Shal and I met about a year ago, like all modern day creative connections it seems, on Instagram. We came together over a shared interest in the work we were both doing and mutual friends that popped up along the way. I’ve always loved his artwork. I also love having people up north, so I told him to come visit, with an offer to take him into Arnhem Land. He said: "No way. There's crazy culture and lore out there". We didn’t know each other very well at that point, and Shal, naturally, cares about Country and the connections Aboriginal people have to it and their cultures.
But there’s no place like this place, and the people are more welcoming than you can imagine. So I persisted on my invite, and the peoples and places I could connect him to. A year later, here we are – following an amazing adventure into Arnhem Land and ahead of Shal’s fist solo exhibition in the Northern Territory.
During Shal's trip up north, I spoke to him about working with natural pigments, colour, Country, and creating the works in his show A Part of it All at Laundry Gallery. Find our conversation, below.
When you first got here, the first thing you noticed and started talking about was the colours...
Yeah it’s crazy. The colours are insane. Everything's a contrast.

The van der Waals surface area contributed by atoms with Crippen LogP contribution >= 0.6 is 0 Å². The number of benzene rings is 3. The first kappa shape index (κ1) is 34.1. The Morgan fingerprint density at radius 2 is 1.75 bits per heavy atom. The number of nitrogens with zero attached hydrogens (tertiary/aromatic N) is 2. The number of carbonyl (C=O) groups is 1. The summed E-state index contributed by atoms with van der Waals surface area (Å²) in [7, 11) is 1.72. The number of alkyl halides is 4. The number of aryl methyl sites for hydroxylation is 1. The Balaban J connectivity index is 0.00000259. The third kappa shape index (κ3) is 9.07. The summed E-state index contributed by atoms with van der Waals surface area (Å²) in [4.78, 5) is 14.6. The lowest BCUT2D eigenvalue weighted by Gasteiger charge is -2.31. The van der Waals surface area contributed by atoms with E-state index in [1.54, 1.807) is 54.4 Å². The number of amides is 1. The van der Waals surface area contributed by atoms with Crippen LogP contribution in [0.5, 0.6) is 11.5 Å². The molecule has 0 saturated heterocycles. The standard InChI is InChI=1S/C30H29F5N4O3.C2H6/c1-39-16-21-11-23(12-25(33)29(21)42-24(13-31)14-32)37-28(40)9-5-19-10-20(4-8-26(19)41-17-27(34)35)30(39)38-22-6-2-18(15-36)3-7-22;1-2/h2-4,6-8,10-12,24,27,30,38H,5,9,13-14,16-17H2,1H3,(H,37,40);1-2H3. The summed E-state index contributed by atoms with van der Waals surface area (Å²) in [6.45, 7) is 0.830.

I love the way that’s how you see the world: in colours. It also resonated with me, as when I write about Darwin or anywhere from home [in the Northern Territory], if you read some of my articles, I always refer to the colours. One of my favourite things about this place is the colours and how much they contrast.
Just knowing that one place can produce a whole stack of contrasting tones; the oranges and everything still feel like they're in the cool part of the colour spectrum. Everything's melted together. It doesn't feel wrong. Something so warm and dark usually doesn’t sit alongside pops of bright colour and look as amazing as this. When we stopped to look at that river on the way to Maningrida, there were purple lotuses next to orange landscapes all glowing in the bright sun.
It’s so true. I've never considered it like that – that the vibrancy stands out and doesn't look out of place. Even the blue sky against the landscape stands out differently here.
It definitely does. More so than almost anywhere I've been. I guess it's usually rolling green hills or yellow sand or whatever else... It's just so intense here.
It's so epic, isn't it? Also it's crazy because you can see it around Darwin, but then as soon as we get out bush…
It’s amplified even more. And also everything's back burnt. You're adding black. It's crazy.
It’s wild. And if you come in the wet season, the colours change again. There's an even crazier green spectrum that gets added to it all. A whole other level of vibrancy.
Are people even looking at that stuff though when they're looking at landscapes or when they go somewhere?
I think creative people do. But to be honest I've never sat down with someone who, the first thing they notice and express is the colours as you have. I mean, I've noticed them, I've grown up here, but I've never been with somebody who just looks and goes, "Wow, look at the colour". You see in colour.
How could you not? I think it's something we all noticed on that trip with how much we were photographing everything when we went out into Arnhem Land and around Darwin.
So how has being here changed how you use colour?